To make the most of your valuable savings, you need to shop around for an account with the best possible interest rate - but when you're paid and how often will also affect how quickly your money grows.
Most commonly, banks will either pay interest monthly or annually (either on a day of the bank's choosing or on the anniversary of when the account was opened). Getting a monthly income stream may seem appealing, but our analysis found a significant gap between the interest you can earn from each type of account.
Which? has looked into the best savings accounts that pay monthly and annually, along with the pros and cons of each type of account.
Whether you're better off being paid monthly or annually will depend on what you want from your savings. But there's a significant gap between the best rates for monthly and annual accounts.
Monthly savings accounts are often favoured by those who want to use their savings interest as regular supplements to their income, although only certain instant-access or regular savings accounts will allow frequent withdrawals.
If the interest is regularly compounded - meaning it's added to your existing funds each month, rather than paid into a separate account - then you'll earn on an increasingly large savings pot, giving you even better returns.
However, after analysing the total number of instant-access, regular and fixed-term savings accounts currently on the market, we found that all monthly accounts had a lower average AER rate, and fewer products to choose from than accounts that pay annually.
For instant-access accounts, there are 100 fewer accounts that pay monthly, with an average AER of 0.01% less than accounts that pay annually.
Regular savings accounts are more disparate, with 30 options that pay annually and only five that pay monthly, with a difference of 0.32% between the average AER - again, accounts paid monthly are losing out.
It's the same story with fixed rate accounts. You'll have 56 fewer monthly accounts to choose from, and the average AER is 1.68%, compared with an average annual account AER of 1.82%.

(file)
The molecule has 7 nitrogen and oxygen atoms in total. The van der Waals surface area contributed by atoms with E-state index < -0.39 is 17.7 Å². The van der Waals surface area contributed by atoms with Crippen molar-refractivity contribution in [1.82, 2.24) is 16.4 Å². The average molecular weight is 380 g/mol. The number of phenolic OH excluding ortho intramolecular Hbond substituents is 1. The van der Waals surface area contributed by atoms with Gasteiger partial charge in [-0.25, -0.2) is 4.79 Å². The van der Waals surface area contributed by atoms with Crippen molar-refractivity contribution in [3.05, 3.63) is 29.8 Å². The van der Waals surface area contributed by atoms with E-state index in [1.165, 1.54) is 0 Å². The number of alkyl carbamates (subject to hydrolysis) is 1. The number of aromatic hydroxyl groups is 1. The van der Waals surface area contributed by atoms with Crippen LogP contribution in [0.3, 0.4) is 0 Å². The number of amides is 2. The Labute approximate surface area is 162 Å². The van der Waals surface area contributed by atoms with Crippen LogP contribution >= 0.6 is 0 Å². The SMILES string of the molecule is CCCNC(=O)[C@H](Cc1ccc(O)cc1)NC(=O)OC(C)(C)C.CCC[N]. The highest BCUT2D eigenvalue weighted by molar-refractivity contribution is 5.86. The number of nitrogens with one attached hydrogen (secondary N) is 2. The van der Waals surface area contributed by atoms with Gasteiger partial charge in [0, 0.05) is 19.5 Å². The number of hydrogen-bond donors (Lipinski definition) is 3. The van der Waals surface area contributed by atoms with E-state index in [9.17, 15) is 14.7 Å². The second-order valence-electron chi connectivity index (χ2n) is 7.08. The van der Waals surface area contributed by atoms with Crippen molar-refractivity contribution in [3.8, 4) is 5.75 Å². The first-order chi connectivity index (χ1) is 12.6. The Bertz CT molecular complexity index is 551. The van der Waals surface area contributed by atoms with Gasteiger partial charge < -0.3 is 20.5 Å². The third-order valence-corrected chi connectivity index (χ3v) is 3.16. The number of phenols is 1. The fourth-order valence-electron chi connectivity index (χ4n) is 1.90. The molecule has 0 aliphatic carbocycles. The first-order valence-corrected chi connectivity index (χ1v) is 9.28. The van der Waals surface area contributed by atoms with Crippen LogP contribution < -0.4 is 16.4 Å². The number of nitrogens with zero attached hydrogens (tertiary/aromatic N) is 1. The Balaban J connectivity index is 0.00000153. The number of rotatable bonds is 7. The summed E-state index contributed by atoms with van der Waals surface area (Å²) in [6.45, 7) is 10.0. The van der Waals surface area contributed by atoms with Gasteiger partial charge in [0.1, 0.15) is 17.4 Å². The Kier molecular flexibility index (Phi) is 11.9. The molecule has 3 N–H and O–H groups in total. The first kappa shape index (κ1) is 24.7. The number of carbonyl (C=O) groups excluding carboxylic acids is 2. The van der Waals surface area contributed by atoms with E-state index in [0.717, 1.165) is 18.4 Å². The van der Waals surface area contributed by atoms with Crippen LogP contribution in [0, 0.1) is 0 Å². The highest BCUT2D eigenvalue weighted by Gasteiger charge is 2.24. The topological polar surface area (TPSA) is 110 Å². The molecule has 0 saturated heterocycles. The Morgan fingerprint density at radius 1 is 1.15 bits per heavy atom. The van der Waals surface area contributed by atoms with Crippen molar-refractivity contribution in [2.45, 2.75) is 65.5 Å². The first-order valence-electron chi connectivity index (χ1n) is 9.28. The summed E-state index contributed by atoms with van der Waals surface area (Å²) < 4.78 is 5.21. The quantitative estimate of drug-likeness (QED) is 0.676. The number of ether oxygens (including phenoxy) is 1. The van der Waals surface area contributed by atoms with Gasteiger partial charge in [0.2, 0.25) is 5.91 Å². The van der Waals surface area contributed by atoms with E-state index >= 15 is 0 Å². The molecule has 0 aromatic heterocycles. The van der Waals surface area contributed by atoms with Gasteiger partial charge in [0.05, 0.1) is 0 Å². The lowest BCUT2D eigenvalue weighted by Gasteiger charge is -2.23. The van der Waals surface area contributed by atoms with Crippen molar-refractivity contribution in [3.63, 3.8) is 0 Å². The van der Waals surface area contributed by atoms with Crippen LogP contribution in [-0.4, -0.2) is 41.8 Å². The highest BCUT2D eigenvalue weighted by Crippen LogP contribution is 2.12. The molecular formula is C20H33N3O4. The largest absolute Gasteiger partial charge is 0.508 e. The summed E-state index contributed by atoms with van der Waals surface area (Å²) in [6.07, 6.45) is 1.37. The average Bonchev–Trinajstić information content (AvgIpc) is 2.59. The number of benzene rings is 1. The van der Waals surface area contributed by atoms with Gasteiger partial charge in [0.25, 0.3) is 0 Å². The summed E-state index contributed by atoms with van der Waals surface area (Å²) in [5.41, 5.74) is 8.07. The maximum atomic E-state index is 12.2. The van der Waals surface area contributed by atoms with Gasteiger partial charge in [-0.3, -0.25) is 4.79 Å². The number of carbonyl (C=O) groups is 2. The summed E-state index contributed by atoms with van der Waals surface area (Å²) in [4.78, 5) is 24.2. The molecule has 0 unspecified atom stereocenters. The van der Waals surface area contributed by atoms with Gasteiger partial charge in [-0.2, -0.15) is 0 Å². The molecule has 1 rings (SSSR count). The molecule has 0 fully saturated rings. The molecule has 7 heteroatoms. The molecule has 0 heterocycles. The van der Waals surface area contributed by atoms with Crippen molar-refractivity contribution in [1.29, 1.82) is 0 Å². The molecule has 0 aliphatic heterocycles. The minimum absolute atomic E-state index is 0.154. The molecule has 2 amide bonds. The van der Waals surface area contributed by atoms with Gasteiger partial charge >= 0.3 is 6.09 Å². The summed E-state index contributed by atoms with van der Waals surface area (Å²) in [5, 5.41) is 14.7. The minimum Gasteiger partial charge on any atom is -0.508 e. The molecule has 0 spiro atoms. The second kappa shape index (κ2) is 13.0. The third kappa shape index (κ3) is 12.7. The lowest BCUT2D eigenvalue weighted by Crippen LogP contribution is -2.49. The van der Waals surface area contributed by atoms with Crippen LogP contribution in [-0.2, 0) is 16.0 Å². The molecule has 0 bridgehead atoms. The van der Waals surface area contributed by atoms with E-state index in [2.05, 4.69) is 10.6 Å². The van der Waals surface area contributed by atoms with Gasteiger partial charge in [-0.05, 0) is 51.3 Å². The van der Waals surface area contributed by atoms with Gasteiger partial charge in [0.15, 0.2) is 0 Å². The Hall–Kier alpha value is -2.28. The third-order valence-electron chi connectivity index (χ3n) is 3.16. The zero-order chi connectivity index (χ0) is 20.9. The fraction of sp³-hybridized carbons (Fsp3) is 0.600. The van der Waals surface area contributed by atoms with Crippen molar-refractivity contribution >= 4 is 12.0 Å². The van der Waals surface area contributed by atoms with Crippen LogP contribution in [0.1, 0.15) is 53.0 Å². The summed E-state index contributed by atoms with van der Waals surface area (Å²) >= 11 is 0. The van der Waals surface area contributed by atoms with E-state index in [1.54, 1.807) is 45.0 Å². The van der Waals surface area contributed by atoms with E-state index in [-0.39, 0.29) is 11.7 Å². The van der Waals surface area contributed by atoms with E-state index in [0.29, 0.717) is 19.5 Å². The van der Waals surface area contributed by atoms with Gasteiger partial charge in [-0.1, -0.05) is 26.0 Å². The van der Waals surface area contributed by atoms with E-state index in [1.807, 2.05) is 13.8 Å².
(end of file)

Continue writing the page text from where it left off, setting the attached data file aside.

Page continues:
We've looked at the accounts for each term offering the highest AER rates for accounts that pay interest monthly and annually to see where you can grow your savings.
The table below shows the top-paying monthly interest savings accounts for each term.
If you've decided you definitely want an account that pays monthly interest, the biggest returns can be found by locking your money away in a four or five-year bond.
You won't be able to make any additional deposits or withdrawals during this time, and the Ikano Bank account requires at least £1,000 to be saved - so you'll have to assess whether you'll be able to do without that money for the whole term.
If you need access to your cash, Newcastle's Regular Saver could be a good option.
It pays a higher AER than the top-rate one and two-year fixed-rate bonds, but you'll need to make at least one deposit into the account in each calendar month, which can be anything between £1-£200.
You can make withdrawals whenever you like, but interest is only earned if you pay in more than you take out before the end of the month - so you'll need to bear that in mind.
For even more freedom, the account - a recent launch that has shaken up the savings market - offers 1.5% AER for the first 12 months, which then drops down to 1.35% thereafter. There are no restrictions on withdrawals.
The table below shows the top-paying annual interest savings accounts for each term.
As the table shows, there are a few surprising differences between the top-rate accounts that pay monthly and annually.
You can get an rate from First Direct's regular savings account - but it does require you to already hold a current account with the bank, and you have to pay in between £25-£300 every month. You have to set up a standing order for the payments.
The account is for a fixed 12-month term, and you can't make partial withdrawals. The only way to access your money before the 12 months is over is to close the account, and you'll only get paid interest at the banks standard savings account variable rate (this is currently 0.15% AER).
Elsewhere, in a surprising twist, the top annual interest five-year fixed-term bond actually pays less than the monthly option.
In fact, the Shawbrook Bank account pays less than the top three and four-year fixed rate accounts, and requires a much higher minimum initial deposit.
You can find higher interest rates if you opt for an annual-paying two and three-year account, but the one-year fixed-term account and instant-access options from Atom Bank and Tesco Bank are both beaten by the monthly options.
Please note that the information in the table(s) above is for information purposes only and does not constitute advice. Please refer to the particular terms and conditions of the savings account provider before committing to any financial products.
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